- Realm of the Heavens. We’re working with the Moon here, so we are specifically looking for Lunar symbols or influences. This is how Selene is honored and integrated in the magical image we are creating. Pull a card by chance. Interpret. Add to your magical image a lunar symbol inspired by this card or its interpretation. Of course, when working with different planets you’ll be looking for the symbolism of whichever planet you’re connecting to.
- Realm of the Elements. This is the final manifestation, the level of completion and of solid tangible things. This will be how you take your understanding of this spread and process and incorporate it into your life via making something or doing something. Draw a card by chance. Interpret. Add to your magical image the symbolism that is inspired by the card and your interpretation. This completes the image, and also is designed to be understood as outlining instructions for a thing to make or an action to perform.
My Spread as an Example
1. Realm of Ideas – The Concept or Topic
Based on my Statement of Intention set during the ritual, I want to renew my practice of performing ceremony to mark the phases of the moon. I briefly cast my mind through the cards and, bored with the images that I usually use for ritual work, I decide not to pull a card by choice. Instead I shuffle and cut and draw one card to represent the Idea or concept of my Statement of Intention. I pull the Nine of Cups. Yesod in Briah. The moon in the world of creation, or the world of water. Before I can even think these thoughts I see an image of a moon reflected in water. I spend a few minutes contemplating the card to ascertain if there’s an image that is not quite so greeting card-esque, but really, it works great. I am familiar with my process due to practicing it repeatedly this week, and I already see the waves that will be the result of the Intelligences, or the movement that causes the Idea to descend. I realize that my ritual work is an imperfect reflection, and somehow that is comforting. That it doesn’t have to be perfect, that it will always be a broken, storm-tossed reflection of the perfect Divine above.
2. Realm of the Intelligences – The Movement that Causes the Idea to Start Its Descent
I pulled the Five of Cups. The spilled cups definitely support my previously chosen waves that disturb the reflection. Maybe I can even modify my magical image to show a hand pouring out water from a cup onto the water that reflects the moon, intentionally disturbing the scene. Does my magic add to or detract from the perfection of the heavens as reflected in the earth? Perhaps both simultaneously. Maybe it is important for me to understand and value the idea that my ritual work interrupts the beauty of the natural world while somehow increasing it. Actually, as I type this, I now see a hand above the scene pouring the liquid from the cup into the sea that reflects the moon, and below the sea I see another hand holding a cup and receiving that liquid. In order to connect with and receive the powers from above I must disturb them. This suddenly explains why I have always felt stress before rituals. It is my subconscious recognizing that I am intentionally interrupting the placidity of Spirit in order to better connect to, open a conduit to, and receive Spirit. And then shimmer back into placidity. Fascinating.
3. Realm of the Heavens – The Expression of the Planetary Influence
I drew the Two of Cups. I have drawn this card several times this week while working with and developing this process. I think part of it is because I want to do these rituals with Hal, but he is not interested in them in the way that I am. Perhaps this is about my developing that personal relationship with each planet, each sephirah, each divinity, each spiritual expression that I choose to work with. In my mind’s eye I get an image of Hal’s Lovers card from his Wickwillow Tarot, with two hands cupped and interlaced. Here is my Lunar symbol to add to my image – a crescent shape of two arms linked, holding hands.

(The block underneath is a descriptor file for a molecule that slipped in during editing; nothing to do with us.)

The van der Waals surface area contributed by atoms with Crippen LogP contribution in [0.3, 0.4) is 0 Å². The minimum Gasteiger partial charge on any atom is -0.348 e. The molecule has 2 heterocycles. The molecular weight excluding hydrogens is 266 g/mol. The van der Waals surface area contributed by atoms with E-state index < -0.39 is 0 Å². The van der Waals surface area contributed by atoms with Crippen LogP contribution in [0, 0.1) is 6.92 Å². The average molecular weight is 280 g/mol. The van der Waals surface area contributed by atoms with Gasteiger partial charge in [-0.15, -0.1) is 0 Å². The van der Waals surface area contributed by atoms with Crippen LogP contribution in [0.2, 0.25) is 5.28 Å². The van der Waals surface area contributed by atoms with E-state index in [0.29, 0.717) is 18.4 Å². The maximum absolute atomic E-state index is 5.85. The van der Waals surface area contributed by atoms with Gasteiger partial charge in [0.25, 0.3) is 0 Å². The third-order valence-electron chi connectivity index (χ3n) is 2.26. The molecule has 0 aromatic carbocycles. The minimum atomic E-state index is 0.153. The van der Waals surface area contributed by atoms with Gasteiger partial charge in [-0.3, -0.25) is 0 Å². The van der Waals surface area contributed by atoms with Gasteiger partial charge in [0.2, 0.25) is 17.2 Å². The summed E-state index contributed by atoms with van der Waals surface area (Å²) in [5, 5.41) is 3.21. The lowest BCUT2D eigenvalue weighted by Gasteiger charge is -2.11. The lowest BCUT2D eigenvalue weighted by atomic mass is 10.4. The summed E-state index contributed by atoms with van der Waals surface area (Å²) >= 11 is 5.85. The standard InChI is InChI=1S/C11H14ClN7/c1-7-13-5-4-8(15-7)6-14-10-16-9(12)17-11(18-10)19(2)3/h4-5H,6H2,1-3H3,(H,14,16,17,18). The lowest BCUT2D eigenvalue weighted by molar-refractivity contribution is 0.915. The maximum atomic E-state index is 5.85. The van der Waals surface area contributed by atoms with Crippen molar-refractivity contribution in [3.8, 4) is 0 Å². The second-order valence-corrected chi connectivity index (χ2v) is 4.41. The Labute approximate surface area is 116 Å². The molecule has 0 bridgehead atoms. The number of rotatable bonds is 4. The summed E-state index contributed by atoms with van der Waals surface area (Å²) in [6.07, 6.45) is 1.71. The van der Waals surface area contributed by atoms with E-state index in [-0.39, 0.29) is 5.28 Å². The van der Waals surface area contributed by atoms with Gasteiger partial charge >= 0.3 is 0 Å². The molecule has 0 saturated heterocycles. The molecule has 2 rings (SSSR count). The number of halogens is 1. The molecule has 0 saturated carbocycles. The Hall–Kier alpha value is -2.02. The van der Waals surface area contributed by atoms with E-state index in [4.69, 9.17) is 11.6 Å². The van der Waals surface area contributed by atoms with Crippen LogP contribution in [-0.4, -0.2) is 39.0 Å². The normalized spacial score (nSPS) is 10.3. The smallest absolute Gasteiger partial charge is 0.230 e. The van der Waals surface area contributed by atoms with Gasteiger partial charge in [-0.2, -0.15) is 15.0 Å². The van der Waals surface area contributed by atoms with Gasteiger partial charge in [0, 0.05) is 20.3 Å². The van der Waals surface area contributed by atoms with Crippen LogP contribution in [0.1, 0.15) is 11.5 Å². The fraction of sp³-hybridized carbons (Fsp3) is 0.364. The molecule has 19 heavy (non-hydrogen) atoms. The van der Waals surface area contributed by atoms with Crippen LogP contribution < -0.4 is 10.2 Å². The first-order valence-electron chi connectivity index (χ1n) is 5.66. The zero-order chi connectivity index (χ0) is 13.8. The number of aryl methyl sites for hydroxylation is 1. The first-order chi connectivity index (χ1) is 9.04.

4. Realm of the Elements – The Thing to Make or Action to Perform
The Four of Swords shows up. In an earlier post I discuss how the fours represent ritual work for me, so the action to perform is my ritual! That’s easy enough. But these four swords seem protecting — vigilant to use a Lunar word from the Hymn to Selene. I think it is important to set some kind of physical boundary or demarcation around my altar that says, out of bounds. If the corners of my space are marked clearly, then Hal and I are less likely to nudge our too-much-stuff-in-too-small-an-apartment in front of my altar. Also, I will add to my magical image and mark the four compass point corners with lunar crescent hilted swords.
This card, from the Morgan Greer Tarot, is one of my favorite Four of Swords images (see photo above, under the My Spread as an Example heading). The fourth sword is outside the arch, leading, beckoning the sleeper out into the mist. I see this as dream work, entering into the mystical realms of the subconscious, and engaging in deep, perhaps dangerous work. But the knight is armored, the swords guarding, vigilant. He is safe to proceed.
Hmm. I guess my computer was right. I am protected.
Hop either back or forth to read someone’s post who probably followed the directions. Wait, it’s Morgan and Jay, so maybe not. Incidentally, Aisling, you’re probably snickering as you noticed that I repeatedly failed to follow my own instructions as well. 🙂
Joy Vernon is widely recognized by tarot professionals as an expert tarot teacher and respected community leader. With over twenty years’ experience teaching energetic and esoteric modalities, Joy brings expertise and practiced familiarity to her specialty of esoteric tarot, which layers astrological and qabalistic symbolism onto the traditional tarot structure. Under her leadership, the Denver Tarot Meetup has grown into one of the largest and most active tarot-specific meetups in the world. Joy works as a tarot reader, astrologer, and teacher at Isis Books. To learn more, please visit JoyVernon.com.